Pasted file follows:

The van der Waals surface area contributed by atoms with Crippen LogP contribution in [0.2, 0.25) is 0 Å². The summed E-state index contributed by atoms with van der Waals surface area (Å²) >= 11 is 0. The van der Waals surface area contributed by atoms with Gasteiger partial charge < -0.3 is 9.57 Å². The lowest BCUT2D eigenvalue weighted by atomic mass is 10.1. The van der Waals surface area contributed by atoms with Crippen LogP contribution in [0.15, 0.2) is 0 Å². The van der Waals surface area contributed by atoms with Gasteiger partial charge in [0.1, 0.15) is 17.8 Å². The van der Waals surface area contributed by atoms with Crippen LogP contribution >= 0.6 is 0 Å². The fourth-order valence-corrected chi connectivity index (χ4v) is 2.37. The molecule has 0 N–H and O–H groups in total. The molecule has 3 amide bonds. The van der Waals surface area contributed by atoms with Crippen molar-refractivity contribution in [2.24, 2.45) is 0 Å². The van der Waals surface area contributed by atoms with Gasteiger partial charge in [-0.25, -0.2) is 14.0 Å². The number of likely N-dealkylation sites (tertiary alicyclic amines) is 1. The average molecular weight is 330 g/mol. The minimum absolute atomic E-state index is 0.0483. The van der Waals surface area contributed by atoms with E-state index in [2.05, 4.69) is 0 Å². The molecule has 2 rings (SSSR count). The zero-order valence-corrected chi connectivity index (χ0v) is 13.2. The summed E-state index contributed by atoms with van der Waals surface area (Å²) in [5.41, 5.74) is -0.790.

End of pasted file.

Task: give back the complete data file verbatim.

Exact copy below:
The van der Waals surface area contributed by atoms with Crippen LogP contribution in [0.2, 0.25) is 0 Å². The summed E-state index contributed by atoms with van der Waals surface area (Å²) >= 11 is 0. The van der Waals surface area contributed by atoms with Gasteiger partial charge < -0.3 is 9.57 Å². The lowest BCUT2D eigenvalue weighted by atomic mass is 10.1. The van der Waals surface area contributed by atoms with Crippen LogP contribution in [0.15, 0.2) is 0 Å². The van der Waals surface area contributed by atoms with Gasteiger partial charge in [0.1, 0.15) is 17.8 Å². The van der Waals surface area contributed by atoms with Crippen LogP contribution >= 0.6 is 0 Å². The fourth-order valence-corrected chi connectivity index (χ4v) is 2.37. The molecule has 0 N–H and O–H groups in total. The molecule has 3 amide bonds. The van der Waals surface area contributed by atoms with Crippen molar-refractivity contribution in [2.24, 2.45) is 0 Å². The van der Waals surface area contributed by atoms with Gasteiger partial charge in [-0.25, -0.2) is 14.0 Å². The number of likely N-dealkylation sites (tertiary alicyclic amines) is 1. The average molecular weight is 330 g/mol. The minimum absolute atomic E-state index is 0.0483. The van der Waals surface area contributed by atoms with E-state index in [2.05, 4.69) is 0 Å². The molecule has 2 rings (SSSR count). The zero-order valence-corrected chi connectivity index (χ0v) is 13.2. The summed E-state index contributed by atoms with van der Waals surface area (Å²) in [5.41, 5.74) is -0.790.